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not tay ber own

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"The only thing necessary for the triumph of evil is for good men to do nothing"
Edmund Burke


[page 537]
The district court found that the BCF and LVM bags "project a wholly different impression" so that customers are likely to view them as dissimilar and therefore unlikely to be confused by their similarities. However, the district court's analysis of the similarity factor appeared to display an inappropriate focus on the likelihood that customers would be confused when viewing the bags simultaneously, whereas serial viewing is the appropriate focus given the market conditions and LVM's claims of initial-interest and post-sale confusion. Thus, the district court stated that:
The Court concludes upon this application that the [BCF bags] are not similar to the Louis Vuitton Handbags-indeed, they appear very different. Significant differences between the handbags are easily discernible whether one views the handbags side-by-side or from a distance. The [BCF bags] are made from very different materials, i.e., shiny beads [page 538] and cheaper cloth, and they project a wholly different impression from that of the Louis Vuitton Handbag. See Barbault Aff. at 43 (noting difference between "cheap" [BCF bag] materials and "finest materials" of Louis Vuitton Handbags); Larson Aff. at 17 ([BCF bag] design is "irregular" and "quirky and cartoon-like" while Louis Vuitton Handbags are "crisp and absolutely symmetrical, giving a clean-edged ordered look"). It is unlikely that the [BCF bag] would be confused with a Louis Vuitton. See, e.g., Meese, Inc. v. International Leisure Prods., Inc., No. 03 Civ. 8684, 2003 WL 22902594 at *4 (S.D.N.Y. Dec. 9, 2003) (no similarity of marks where "the two products, when visually inspected, appear very different").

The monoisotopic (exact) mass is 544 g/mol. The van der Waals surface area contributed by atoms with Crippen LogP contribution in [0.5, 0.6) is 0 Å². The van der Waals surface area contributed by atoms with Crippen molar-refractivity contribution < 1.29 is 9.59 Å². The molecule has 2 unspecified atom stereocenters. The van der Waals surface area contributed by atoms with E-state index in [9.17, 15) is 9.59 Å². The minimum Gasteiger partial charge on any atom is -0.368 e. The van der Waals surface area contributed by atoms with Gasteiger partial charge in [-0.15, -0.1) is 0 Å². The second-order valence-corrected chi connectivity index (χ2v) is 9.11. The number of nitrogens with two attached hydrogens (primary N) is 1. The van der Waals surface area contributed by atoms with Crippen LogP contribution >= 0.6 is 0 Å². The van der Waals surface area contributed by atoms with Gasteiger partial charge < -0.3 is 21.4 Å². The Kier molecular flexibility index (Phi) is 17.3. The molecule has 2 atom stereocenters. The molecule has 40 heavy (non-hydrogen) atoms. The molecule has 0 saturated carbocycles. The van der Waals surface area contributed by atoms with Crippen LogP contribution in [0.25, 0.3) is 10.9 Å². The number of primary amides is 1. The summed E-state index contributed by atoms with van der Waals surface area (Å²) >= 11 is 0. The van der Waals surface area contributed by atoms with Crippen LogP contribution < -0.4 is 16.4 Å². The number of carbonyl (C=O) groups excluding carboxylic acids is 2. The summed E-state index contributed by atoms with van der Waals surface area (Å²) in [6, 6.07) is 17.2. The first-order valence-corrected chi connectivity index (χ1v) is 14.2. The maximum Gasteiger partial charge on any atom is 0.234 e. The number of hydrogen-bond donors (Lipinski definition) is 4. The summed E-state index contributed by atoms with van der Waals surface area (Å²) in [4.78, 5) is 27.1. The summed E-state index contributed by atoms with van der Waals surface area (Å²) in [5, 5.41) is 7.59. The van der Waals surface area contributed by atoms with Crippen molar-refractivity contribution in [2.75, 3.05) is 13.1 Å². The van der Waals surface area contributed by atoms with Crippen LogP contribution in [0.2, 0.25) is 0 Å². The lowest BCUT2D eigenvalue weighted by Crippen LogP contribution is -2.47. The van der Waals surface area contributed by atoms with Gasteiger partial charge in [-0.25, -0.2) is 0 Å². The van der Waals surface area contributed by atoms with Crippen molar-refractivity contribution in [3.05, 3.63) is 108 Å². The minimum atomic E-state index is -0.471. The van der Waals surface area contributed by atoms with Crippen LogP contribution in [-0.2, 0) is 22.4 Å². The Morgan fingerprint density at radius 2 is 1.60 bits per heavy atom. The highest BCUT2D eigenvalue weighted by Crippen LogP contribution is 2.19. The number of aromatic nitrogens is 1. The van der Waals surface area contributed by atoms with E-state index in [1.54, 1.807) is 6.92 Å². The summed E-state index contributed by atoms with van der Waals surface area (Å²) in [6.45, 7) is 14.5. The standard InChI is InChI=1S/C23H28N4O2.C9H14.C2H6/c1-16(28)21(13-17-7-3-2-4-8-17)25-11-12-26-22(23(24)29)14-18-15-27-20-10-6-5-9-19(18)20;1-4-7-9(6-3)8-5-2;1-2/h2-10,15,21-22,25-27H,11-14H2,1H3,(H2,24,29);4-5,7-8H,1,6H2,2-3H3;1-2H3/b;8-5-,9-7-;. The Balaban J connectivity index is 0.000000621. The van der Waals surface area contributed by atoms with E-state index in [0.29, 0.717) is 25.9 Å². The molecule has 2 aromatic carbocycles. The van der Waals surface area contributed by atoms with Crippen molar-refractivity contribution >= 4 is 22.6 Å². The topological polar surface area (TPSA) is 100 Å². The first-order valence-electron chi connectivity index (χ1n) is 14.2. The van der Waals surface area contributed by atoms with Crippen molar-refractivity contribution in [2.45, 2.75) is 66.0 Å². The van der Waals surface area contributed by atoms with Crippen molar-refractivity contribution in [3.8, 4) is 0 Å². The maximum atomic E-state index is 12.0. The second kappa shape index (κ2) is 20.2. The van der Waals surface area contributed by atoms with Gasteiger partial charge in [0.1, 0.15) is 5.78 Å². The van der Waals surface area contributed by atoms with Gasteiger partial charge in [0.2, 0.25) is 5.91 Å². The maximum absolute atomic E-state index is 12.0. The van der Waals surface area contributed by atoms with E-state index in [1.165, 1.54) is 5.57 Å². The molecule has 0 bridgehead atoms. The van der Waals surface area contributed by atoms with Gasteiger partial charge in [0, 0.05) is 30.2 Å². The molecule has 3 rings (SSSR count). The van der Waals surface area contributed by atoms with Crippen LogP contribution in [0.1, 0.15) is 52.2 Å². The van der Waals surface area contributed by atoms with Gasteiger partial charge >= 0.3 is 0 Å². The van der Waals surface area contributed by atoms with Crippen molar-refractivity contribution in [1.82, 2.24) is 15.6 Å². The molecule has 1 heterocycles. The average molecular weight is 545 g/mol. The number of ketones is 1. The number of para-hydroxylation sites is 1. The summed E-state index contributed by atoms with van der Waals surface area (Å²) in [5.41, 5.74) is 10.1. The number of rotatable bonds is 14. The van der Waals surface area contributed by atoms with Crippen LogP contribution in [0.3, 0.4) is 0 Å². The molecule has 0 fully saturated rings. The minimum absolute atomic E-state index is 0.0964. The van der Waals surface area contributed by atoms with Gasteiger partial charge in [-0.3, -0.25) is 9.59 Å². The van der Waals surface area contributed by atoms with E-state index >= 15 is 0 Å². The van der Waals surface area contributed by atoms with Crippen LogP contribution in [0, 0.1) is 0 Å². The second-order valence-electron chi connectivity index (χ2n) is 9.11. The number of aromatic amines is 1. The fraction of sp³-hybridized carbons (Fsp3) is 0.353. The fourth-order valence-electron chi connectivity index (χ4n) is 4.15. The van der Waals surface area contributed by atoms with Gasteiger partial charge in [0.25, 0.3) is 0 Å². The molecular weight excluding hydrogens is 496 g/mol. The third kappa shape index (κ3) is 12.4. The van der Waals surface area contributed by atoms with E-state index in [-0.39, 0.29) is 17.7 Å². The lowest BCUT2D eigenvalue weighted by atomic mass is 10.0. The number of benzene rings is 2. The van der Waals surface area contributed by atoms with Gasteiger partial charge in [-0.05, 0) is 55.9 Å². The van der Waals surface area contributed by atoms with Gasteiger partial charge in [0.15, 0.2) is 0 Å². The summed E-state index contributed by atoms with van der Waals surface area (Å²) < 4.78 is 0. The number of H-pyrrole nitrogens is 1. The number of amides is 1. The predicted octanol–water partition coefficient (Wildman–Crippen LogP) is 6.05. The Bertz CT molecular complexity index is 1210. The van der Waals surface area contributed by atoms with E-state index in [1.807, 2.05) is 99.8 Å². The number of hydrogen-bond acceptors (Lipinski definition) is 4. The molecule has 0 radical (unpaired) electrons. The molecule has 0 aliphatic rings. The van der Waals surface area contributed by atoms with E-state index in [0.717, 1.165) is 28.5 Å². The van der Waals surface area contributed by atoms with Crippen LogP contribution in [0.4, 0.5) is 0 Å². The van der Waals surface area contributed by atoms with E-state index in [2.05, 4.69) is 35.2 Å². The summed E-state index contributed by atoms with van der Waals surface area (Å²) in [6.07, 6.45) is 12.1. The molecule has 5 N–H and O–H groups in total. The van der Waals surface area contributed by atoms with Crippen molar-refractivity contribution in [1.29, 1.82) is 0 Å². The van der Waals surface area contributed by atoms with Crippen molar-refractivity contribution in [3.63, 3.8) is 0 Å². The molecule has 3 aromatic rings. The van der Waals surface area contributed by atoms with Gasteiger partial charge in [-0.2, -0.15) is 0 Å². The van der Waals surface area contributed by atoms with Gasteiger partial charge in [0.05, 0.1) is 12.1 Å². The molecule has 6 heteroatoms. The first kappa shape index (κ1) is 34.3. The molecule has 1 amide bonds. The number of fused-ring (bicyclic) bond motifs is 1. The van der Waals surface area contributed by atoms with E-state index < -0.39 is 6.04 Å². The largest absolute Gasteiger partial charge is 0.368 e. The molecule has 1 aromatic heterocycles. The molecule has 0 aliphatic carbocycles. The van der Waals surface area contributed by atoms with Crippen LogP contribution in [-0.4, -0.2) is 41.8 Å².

(emphasis added).

While a district court's simultaneous comparison of two products is not an inappropriate heuristic means of investigating similarities and differences in their respective designs on the way to an ultimate conclusion as to whether the products are likely to leave similar impressions on consumers, district courts must be careful to maintain a focus on the ultimate issue of the likelihood of consumer confusion.[3] As a result, the Lanham Act requires a court to analyze the similarity of the products in light of the way in which the marks are actually displayed in their purchasing context. See, e.g., Fun-Damental Too, Ltd. v. Gemmy Indus. Corp., 111 F.3d 993, 1004 (2d Cir.1997) ("the test of confusion [under the Lanham Act] is not whether the products can be differentiated when [they] are subject to a side-by-side comparison. Instead, we must ask whether they create the same general overall impression such that a consumer who has seen [plaintiff's] trade dress would, upon later seeing [defendant's] trade dress alone, be confused.") (emphasis added); American Home Prods. Corp. v. Johnson Chem. Co., 589 F.2d 103, 107 (2d Cir.1978) ("The test [for likelihood of confusion] is not whether the consumer will know the difference if he sees the competing products on the same shelf."); Harold F. Ritchie, Inc. v. Chesebrough-Pond's, Inc., 281 F.2d 755, 762 (2d Cir.1960) ("While a side by side comparison of the trademarks ... would enable an attentive observer to differentiate them, this is not the test to be applied. It is the general overall impression which counts."). Whether simultaneous viewing by consumers is likely to result in confusion is not relevant when it is serial viewing that is at issue given the market context or the type of confusion claimed. In such a case, a district court must ask not whether differences are easily discernable on simultaneous viewing, but whether they are likely to be memorable enough to dispel confusion on serial viewing.

 

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